Doubts over whether the City of Penticton will be able to meet transportation demands for its own staff prompted an idea that will soon cost $25,000.
It didn’t take long for council to unanimously approve a proposal on Tuesday, April 5, calling for the purchase of four electronic bikes for bylaw services and recycling ambassadors.
And after Coun. Julius Bloomfield said, “a movement” is occurring right before the city’s eyes, an alternate form of transportation was officially introduced to Penticton.
“The movement is here and I certainly hope this is the start of reviewing all of the fleet and what can be done about reducing our emissions,” Bloomfield said at council’s regular meeting.
Purchasing the four e-bikes comes with risk, though, according to the staff’s presentation.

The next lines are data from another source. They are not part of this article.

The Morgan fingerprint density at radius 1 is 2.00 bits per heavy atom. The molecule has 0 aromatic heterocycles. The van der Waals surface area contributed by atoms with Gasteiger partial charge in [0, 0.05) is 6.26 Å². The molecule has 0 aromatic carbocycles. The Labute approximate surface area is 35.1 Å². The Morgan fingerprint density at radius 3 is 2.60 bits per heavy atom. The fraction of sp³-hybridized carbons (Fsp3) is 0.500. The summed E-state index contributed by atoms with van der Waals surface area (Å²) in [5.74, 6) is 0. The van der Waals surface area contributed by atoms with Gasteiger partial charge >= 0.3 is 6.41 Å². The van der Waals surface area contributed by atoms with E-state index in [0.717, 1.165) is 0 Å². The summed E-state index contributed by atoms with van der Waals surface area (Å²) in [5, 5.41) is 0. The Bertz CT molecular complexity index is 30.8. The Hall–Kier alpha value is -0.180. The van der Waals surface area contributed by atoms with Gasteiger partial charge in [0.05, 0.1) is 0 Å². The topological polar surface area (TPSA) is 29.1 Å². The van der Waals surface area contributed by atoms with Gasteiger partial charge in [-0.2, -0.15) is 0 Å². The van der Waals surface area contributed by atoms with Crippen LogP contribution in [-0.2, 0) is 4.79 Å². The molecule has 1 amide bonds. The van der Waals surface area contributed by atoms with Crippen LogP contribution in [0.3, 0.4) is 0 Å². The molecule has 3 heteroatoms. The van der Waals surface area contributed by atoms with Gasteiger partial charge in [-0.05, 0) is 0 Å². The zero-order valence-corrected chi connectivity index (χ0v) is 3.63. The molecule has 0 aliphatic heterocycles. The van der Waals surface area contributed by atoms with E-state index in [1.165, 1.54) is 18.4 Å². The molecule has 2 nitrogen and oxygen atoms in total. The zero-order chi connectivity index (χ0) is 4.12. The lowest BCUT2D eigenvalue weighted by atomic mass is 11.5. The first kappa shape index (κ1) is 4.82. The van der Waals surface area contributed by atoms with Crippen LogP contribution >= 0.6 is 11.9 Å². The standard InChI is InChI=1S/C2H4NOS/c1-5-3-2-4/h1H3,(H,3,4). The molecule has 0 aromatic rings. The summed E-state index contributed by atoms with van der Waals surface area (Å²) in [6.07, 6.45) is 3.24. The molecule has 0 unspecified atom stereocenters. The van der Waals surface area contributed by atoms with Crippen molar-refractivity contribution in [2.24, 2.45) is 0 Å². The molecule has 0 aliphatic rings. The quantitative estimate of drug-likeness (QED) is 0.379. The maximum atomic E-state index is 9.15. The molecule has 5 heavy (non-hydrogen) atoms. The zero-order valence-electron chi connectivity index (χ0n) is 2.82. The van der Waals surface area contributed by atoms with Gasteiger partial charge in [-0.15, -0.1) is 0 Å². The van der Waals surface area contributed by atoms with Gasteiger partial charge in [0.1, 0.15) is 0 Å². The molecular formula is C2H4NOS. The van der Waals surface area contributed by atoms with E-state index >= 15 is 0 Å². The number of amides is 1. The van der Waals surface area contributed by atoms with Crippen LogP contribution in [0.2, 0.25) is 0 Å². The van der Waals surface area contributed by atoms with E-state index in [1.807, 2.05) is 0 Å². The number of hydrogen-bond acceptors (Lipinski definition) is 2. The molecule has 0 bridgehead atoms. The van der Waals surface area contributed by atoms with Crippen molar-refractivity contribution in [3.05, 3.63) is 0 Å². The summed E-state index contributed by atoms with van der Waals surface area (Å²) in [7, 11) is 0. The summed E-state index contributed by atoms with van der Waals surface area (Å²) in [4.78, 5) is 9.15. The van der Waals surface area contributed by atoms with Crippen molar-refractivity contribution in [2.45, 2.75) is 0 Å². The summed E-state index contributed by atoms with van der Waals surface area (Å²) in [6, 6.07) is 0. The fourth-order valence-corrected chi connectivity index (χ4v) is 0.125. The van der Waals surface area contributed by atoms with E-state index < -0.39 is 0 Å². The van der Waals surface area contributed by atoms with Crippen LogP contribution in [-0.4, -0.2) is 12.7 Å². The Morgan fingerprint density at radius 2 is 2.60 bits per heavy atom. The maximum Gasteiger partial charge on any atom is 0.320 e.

Issues associated with staff acceptance, training and theft were all addressed, with the latter getting most of the attention.
“I agree that one of the risks we have with this is theft,” said Coun. Frank Regehr. “How are we going to protect ourselves with that issue?”
Public works manager Len Robson responded by suggesting the need for high-quality locks on each of the e-bikes and for the installation of GPS devices.
“While the devices won’t stop it from getting stolen, it will help with getting it back,” he replied.
The four bikes will be paid for through the city’s Climate Action Reverse, which holds over $500,000 as of New Year’s Eve 2021.
Although the use of e-bikes is dependent on the season, Robson added that city staff has already provided “positive feedback.”
The life of the electronic battery will last for the duration of a typical shift for city staff.